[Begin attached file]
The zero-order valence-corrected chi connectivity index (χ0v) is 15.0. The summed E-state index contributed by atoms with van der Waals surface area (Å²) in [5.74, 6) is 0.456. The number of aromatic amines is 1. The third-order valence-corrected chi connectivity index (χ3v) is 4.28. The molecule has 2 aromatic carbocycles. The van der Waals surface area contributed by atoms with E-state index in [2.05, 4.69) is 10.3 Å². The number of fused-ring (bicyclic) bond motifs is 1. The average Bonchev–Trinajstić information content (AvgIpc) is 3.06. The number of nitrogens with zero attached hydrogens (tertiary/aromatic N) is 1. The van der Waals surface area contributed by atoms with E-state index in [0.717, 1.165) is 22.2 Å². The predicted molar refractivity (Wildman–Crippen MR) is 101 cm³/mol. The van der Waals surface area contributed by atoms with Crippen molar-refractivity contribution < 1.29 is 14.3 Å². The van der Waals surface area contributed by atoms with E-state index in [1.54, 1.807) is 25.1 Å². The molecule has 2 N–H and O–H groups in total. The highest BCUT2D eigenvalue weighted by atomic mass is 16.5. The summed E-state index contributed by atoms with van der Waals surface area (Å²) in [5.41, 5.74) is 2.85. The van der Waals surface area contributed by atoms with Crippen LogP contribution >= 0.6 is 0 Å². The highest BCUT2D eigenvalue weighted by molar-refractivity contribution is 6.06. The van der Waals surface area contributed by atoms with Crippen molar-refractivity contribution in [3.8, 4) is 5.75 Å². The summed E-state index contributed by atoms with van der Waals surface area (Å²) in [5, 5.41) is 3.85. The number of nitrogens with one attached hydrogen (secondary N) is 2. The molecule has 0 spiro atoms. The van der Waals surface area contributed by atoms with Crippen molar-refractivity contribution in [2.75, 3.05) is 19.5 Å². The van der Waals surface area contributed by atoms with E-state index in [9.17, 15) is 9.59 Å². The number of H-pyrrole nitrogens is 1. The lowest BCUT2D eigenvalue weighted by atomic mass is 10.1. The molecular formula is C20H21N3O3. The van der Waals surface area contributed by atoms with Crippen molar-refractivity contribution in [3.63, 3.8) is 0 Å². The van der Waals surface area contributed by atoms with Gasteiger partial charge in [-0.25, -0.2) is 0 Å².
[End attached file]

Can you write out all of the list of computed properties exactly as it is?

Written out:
The zero-order valence-corrected chi connectivity index (χ0v) is 15.0. The summed E-state index contributed by atoms with van der Waals surface area (Å²) in [5.74, 6) is 0.456. The number of aromatic amines is 1. The third-order valence-corrected chi connectivity index (χ3v) is 4.28. The molecule has 2 aromatic carbocycles. The van der Waals surface area contributed by atoms with E-state index in [2.05, 4.69) is 10.3 Å². The number of fused-ring (bicyclic) bond motifs is 1. The average Bonchev–Trinajstić information content (AvgIpc) is 3.06. The number of nitrogens with zero attached hydrogens (tertiary/aromatic N) is 1. The van der Waals surface area contributed by atoms with E-state index in [0.717, 1.165) is 22.2 Å². The predicted molar refractivity (Wildman–Crippen MR) is 101 cm³/mol. The van der Waals surface area contributed by atoms with Crippen molar-refractivity contribution < 1.29 is 14.3 Å². The van der Waals surface area contributed by atoms with E-state index in [1.54, 1.807) is 25.1 Å². The molecule has 2 N–H and O–H groups in total. The highest BCUT2D eigenvalue weighted by atomic mass is 16.5. The summed E-state index contributed by atoms with van der Waals surface area (Å²) in [5.41, 5.74) is 2.85. The van der Waals surface area contributed by atoms with Crippen LogP contribution >= 0.6 is 0 Å². The highest BCUT2D eigenvalue weighted by molar-refractivity contribution is 6.06. The van der Waals surface area contributed by atoms with Crippen molar-refractivity contribution in [3.8, 4) is 5.75 Å². The summed E-state index contributed by atoms with van der Waals surface area (Å²) in [5, 5.41) is 3.85. The number of nitrogens with one attached hydrogen (secondary N) is 2. The molecule has 0 spiro atoms. The van der Waals surface area contributed by atoms with Crippen molar-refractivity contribution in [2.75, 3.05) is 19.5 Å². The van der Waals surface area contributed by atoms with E-state index in [9.17, 15) is 9.59 Å². The number of H-pyrrole nitrogens is 1. The lowest BCUT2D eigenvalue weighted by atomic mass is 10.1. The molecular formula is C20H21N3O3. The van der Waals surface area contributed by atoms with Crippen molar-refractivity contribution in [3.63, 3.8) is 0 Å². The van der Waals surface area contributed by atoms with Gasteiger partial charge in [-0.25, -0.2) is 0 Å².